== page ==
Replacing Your Soldering Iron Tip

You’ll need different sizes and styles of soldering tips depending on the application. For example, you’ll use a small soldering tip with your soldering iron for small circuit applications. There are special soldering iron tips designed to work with multiple pins that are especially helpful when working with integrated circuit chips. You’ll use a large tip when soldering large cables.

There are a number of options with regard to soldering iron tip design and size, depending on the manufacturer. Unless designed by the same manufacturer, soldering iron tips aren’t typically interchangeable. However the procedure of removing and swapping the iron’s tip is generally the same. Let’s take a look at replacing your soldering iron tip in greater detail.

soldering iron

Make sure your soldering iron is unplugged and let it cool down all the way. There is a locking nut that holds the tip and tip-retaining sleeve in place — locate and unscrew this nut. You can do this by hand if you use different-sized tips often. If the locking nut is stuck you can use a small set of pliers to loosen the locking nut.

Next you’ll slide the nut and the nut-retaining sleeve off the soldering iron heating element and then extract the tip from the sleeve. Take your replacement soldering iron tip and fit it into the sleeve and slide it back on the heating element, as it was before. Lastly you’ll slide the retaining nut over the tip and tip-retaining sleeve and tighten by hand.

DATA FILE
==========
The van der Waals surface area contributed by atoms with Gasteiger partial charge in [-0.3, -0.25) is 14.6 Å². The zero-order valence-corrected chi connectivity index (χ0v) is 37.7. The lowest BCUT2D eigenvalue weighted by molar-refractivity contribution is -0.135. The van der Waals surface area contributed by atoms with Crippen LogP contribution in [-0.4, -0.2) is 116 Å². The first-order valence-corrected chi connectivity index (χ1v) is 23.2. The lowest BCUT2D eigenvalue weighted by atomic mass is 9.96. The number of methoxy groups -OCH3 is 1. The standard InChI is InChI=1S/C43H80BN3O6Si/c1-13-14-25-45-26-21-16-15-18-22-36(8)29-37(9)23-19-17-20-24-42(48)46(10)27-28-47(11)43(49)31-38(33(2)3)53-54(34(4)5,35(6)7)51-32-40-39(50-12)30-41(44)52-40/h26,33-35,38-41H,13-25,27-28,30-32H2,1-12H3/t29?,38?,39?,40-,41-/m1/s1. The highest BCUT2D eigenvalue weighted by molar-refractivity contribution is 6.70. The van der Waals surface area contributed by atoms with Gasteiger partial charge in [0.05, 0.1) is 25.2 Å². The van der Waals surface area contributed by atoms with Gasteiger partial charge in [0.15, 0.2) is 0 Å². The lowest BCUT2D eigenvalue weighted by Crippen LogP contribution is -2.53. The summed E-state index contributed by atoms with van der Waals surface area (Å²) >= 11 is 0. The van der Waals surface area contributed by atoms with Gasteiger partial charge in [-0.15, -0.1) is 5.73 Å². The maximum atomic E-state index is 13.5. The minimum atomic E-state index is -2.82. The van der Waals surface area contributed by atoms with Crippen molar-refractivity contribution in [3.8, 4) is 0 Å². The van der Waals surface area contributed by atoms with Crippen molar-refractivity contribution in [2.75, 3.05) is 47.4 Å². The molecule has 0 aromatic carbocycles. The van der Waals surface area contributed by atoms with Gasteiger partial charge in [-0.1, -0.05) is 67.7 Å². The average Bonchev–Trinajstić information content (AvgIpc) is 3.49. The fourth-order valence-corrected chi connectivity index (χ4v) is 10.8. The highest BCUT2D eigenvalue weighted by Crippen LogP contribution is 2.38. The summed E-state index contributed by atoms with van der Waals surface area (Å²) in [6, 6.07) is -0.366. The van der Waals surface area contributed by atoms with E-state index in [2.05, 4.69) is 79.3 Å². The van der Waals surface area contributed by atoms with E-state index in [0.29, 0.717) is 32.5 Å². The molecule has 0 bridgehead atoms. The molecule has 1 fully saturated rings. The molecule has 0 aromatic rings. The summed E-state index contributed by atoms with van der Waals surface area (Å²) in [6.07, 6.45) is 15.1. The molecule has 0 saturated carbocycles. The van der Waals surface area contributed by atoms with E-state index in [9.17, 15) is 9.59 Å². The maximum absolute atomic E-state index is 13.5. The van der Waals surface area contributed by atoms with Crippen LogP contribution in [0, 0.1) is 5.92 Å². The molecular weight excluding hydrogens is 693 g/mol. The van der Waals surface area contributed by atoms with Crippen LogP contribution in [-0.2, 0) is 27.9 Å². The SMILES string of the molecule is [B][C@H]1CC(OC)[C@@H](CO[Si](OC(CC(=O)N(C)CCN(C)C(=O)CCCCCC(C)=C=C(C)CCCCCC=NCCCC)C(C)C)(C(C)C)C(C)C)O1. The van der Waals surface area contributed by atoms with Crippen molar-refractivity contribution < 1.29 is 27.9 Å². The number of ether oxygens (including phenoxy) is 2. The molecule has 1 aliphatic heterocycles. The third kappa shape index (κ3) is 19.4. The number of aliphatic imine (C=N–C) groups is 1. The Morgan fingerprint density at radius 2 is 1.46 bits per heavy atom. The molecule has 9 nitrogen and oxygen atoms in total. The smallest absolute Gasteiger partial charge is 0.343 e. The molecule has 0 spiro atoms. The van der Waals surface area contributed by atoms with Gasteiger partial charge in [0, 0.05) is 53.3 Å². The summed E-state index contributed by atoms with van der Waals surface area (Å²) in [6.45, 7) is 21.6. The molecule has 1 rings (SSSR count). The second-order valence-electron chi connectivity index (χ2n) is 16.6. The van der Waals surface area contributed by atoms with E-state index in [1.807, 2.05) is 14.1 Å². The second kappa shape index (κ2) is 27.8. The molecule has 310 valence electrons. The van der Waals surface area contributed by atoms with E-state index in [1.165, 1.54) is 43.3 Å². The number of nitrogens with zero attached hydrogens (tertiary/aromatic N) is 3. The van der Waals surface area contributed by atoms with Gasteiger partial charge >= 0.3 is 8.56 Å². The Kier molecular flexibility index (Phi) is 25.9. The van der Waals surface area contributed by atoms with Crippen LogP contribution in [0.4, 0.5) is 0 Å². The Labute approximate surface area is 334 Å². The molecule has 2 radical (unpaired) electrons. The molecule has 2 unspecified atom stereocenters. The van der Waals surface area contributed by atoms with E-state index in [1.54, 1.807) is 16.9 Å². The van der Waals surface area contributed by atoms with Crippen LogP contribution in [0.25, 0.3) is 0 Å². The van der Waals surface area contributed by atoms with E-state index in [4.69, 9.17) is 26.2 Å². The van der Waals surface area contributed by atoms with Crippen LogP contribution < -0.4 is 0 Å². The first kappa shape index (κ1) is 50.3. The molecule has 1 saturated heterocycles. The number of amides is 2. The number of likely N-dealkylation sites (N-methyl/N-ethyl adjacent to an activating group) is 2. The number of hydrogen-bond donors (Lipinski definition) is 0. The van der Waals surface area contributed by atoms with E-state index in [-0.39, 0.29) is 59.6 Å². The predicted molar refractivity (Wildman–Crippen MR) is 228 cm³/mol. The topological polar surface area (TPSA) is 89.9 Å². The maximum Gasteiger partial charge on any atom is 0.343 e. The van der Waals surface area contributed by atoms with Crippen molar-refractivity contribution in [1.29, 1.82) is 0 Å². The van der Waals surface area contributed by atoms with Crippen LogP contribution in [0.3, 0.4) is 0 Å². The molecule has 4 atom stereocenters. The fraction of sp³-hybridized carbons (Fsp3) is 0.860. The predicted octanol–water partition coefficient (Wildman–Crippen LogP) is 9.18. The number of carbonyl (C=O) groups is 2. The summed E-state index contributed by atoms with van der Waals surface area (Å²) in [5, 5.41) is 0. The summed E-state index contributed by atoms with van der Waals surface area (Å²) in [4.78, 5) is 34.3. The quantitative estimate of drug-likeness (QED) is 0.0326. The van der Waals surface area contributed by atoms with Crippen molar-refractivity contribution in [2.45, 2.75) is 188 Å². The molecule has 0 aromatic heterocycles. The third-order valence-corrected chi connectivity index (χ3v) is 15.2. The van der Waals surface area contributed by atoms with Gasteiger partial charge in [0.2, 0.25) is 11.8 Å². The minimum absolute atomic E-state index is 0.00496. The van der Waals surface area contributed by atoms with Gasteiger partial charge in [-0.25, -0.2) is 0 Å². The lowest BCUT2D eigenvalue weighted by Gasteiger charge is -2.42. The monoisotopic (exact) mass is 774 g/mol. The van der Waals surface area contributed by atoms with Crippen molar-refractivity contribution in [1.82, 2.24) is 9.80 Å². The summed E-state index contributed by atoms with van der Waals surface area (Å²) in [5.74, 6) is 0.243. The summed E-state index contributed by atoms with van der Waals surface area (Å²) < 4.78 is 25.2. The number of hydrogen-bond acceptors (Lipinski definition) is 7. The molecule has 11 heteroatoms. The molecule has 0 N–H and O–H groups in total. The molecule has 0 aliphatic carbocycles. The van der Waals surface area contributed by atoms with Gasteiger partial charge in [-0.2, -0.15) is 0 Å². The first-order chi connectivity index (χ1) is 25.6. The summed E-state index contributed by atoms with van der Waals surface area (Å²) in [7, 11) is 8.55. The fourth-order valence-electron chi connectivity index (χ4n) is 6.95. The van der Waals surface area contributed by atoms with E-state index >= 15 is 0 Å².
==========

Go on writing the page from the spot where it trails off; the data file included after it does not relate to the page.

Avoid over-tightening the locking nut: your soldering iron expands and contracts when it heats and cools and an excessively tight locking nut can bind and make subsequent soldering iron tip changes very difficult.

You’ll want to keep your new soldering iron tip in good working condition. Be sure to use a good quality solder so that no impurities can accumulate on the tip, which will limit heat transfer and make soldering difficult. You should also keep the tip of the soldering clean while you’re working by wiping it on a damp sponge on occasion (you can also get metal mesh pads that serve the same purpose). Flux is corrosive—don’t dip your tip in flux to clean it.


George Leger has a Masters in Electrical Engineering from Stanford University, worked in private industry pioneering surface-mount technology and in government research labs for twenty years, published several papers on surface-mount technology, co-authored papers published in national symposiums on accelerator technology, was past president of SMTA and an adjunct professor at the community college level, holds a patent, and is a certified microchip design partner, serving as a consultant to many companies developing electronic circuits.

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